If a flight is listed with one major airline but they have you flying on another through their arrangements, what luggage fee applies? Tricky!
This is a pretty tricky question. I asked American Airlines, which has domestic partnerships with Alaska Airlines and Hawaiian Airlines, and a spokesperson told me “the baggage policies of the airline actually flying the flight take precedence if they do not coincide with ours.” This makes sense, when you think about it, because you’re paying the airline that actually carries your bag.
Similarly, US Airways posts the following in its FAQ:
“What if I hold an itinerary that includes travel on a codeshare or Star Alliance partner airline?
You should check on the policies of the operating carrier.”
Great, but what about connecting itineraries where one airline operates the first segment and another airline operates the second (or third)? In nearly all cases, your bags will be checked through to your destination, so you pay the fee to the airline operating the first segment. On its site, United confirms this, saying, “If, as part of your itinerary, you will travel on different airlines each way on a round-trip ticket, the baggage policy of the first flight in each direction will apply.”
So that addresses who you pay. The next question, of course, is how much you’ll pay.
Continental, United, and US Airways are all partners via star alliance, a network of global airlines. All three airlines charge identical bag fees ($23 online/$25 airport for the first, $32 online/$35 airport for the second) and, as you may have gathered, all three allow you to pay the fee online. This, at least, means you won’t get stuck with a higher fee if you book with one but fly with the other. You just need to find out ahead of time which airline you’ll be flying if you want to pay the fee online.
With American and Delta, however, the situation is not so simple. American, which doesn’t have an online bag fee option, partners with Hawaiian, which does. (It also partners with Alaska, which doesn’t.) So frequent American customers flying on a codeshare with Hawaiian may not think to pay their fee online. The good news is that both Alaska and Hawaiian have cheaper fees, even, in the case of Hawaiian, if you pay at the airport.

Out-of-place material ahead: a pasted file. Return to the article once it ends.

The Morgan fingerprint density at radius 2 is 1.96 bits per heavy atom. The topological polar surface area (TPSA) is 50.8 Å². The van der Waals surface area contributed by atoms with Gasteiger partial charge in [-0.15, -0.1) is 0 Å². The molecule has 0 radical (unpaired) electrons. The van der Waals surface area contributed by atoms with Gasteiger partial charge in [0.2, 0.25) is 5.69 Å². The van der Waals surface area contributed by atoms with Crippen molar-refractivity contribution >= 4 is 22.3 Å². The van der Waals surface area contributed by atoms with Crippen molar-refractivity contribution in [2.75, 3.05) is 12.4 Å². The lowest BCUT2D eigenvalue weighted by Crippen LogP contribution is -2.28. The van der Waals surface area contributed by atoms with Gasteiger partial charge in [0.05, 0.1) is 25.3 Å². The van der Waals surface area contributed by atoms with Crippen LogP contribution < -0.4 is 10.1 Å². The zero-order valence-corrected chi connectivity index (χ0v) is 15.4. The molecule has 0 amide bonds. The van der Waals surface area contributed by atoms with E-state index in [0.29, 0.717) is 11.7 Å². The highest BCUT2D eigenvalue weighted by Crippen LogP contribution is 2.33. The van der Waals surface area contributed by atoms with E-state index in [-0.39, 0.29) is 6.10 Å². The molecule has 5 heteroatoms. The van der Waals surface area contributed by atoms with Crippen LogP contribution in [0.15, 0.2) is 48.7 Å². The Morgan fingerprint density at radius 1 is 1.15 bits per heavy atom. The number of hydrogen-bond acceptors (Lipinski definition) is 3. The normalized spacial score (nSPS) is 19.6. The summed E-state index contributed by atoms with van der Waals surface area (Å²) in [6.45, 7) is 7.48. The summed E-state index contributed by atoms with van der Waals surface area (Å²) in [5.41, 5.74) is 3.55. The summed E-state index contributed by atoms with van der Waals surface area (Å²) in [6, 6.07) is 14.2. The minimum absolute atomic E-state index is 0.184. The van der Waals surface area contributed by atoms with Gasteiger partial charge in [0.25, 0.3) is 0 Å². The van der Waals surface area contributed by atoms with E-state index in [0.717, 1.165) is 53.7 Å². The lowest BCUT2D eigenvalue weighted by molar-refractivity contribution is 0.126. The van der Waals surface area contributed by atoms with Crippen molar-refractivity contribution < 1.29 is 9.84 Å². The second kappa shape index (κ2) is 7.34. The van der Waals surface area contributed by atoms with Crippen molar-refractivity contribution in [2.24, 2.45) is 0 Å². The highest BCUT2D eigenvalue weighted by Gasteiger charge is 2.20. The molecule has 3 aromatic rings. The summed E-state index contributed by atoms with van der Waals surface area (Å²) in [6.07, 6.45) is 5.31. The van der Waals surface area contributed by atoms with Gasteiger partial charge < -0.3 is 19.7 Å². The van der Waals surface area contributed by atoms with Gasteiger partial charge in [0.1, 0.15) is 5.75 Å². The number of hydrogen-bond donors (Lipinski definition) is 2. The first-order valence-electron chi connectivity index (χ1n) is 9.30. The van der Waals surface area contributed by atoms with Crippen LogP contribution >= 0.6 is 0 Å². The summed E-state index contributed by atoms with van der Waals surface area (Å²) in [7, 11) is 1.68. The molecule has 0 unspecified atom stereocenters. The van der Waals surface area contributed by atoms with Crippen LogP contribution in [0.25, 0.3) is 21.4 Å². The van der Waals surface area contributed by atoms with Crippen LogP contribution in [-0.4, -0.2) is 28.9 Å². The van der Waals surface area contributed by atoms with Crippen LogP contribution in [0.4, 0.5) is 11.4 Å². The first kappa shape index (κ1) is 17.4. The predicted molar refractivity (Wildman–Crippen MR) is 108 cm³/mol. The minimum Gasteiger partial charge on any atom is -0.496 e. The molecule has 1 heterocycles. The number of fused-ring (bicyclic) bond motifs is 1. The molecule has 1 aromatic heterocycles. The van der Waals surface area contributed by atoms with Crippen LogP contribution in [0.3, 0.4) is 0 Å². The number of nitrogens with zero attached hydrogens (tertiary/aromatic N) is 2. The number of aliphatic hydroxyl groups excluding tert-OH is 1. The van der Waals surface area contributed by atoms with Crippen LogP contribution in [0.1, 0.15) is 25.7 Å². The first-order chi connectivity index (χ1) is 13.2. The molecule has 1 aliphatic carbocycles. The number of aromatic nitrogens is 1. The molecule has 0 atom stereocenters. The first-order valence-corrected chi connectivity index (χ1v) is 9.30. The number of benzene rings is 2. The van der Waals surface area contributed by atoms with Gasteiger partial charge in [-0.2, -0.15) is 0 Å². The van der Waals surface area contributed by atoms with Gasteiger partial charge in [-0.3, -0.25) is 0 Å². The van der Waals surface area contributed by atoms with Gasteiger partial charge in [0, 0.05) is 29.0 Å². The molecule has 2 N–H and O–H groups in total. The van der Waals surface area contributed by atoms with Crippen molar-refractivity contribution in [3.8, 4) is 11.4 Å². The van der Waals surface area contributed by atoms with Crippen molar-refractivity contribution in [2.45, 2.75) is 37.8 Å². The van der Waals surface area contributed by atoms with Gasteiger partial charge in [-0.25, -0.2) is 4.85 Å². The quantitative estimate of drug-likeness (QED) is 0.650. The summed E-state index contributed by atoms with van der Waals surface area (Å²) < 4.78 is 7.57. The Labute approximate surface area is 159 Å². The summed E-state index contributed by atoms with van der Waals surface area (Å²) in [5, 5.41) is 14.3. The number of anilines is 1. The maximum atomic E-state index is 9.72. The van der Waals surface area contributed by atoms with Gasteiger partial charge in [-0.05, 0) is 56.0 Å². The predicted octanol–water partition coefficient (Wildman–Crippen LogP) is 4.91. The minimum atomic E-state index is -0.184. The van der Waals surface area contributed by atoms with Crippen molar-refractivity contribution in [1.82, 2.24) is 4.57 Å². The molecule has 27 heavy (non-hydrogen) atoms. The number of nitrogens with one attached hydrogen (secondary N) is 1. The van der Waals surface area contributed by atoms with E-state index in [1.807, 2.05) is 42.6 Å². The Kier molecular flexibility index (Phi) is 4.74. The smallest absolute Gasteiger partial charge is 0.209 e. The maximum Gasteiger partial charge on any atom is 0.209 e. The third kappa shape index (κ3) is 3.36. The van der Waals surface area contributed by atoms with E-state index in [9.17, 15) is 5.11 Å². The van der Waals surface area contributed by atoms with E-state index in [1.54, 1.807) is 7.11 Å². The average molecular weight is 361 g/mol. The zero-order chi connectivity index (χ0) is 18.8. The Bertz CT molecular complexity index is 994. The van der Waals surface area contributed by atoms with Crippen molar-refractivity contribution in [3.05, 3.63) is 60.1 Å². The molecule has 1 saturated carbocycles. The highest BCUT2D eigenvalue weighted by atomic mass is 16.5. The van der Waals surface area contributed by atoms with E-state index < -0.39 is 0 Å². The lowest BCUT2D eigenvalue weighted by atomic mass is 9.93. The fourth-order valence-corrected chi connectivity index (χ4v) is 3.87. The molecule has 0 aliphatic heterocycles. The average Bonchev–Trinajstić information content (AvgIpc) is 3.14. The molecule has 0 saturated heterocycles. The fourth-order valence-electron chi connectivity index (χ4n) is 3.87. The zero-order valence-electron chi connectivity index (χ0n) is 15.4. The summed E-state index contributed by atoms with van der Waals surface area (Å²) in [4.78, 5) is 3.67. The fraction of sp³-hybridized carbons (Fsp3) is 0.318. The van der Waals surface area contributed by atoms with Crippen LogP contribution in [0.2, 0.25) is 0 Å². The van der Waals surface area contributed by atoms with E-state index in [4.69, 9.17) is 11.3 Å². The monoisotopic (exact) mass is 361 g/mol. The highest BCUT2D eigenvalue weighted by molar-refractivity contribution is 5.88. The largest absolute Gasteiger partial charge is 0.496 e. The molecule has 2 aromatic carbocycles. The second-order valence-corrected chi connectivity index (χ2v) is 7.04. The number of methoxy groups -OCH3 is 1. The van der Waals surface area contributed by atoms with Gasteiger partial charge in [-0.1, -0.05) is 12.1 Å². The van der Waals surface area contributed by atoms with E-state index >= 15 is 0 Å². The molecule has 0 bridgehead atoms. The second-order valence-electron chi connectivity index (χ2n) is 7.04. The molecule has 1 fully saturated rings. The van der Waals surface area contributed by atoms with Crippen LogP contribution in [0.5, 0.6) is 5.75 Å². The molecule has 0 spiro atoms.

Delta’s domestic partners are Alaska and American Eagle, neither of which have an online option either. Further, while Alaska’s fees are cheaper than Delta’s, American Eagle’s fees is equal to Delta’s airport fees. This means Delta customers lose the benefit of that carrier’s online discount.
Whew! Complicated enough for you?
As for the low-cost carriers, neither Southwest, AirTran, JetBlue, or Virgin America have major domestic partnerships. And, as you no doubt know, JetBlue doesn’t charge for the first bag and Southwest doesn’t charge for the first two.
Hope that helps! And remember, to keep track of all these fees, check out our Ultimate Guide to Airline Fees.
Readers, is there a travel question that’s been nagging you? Do you have any tips for dealing with bag fees, codeshares, or both, leave a comment below. Thanks!
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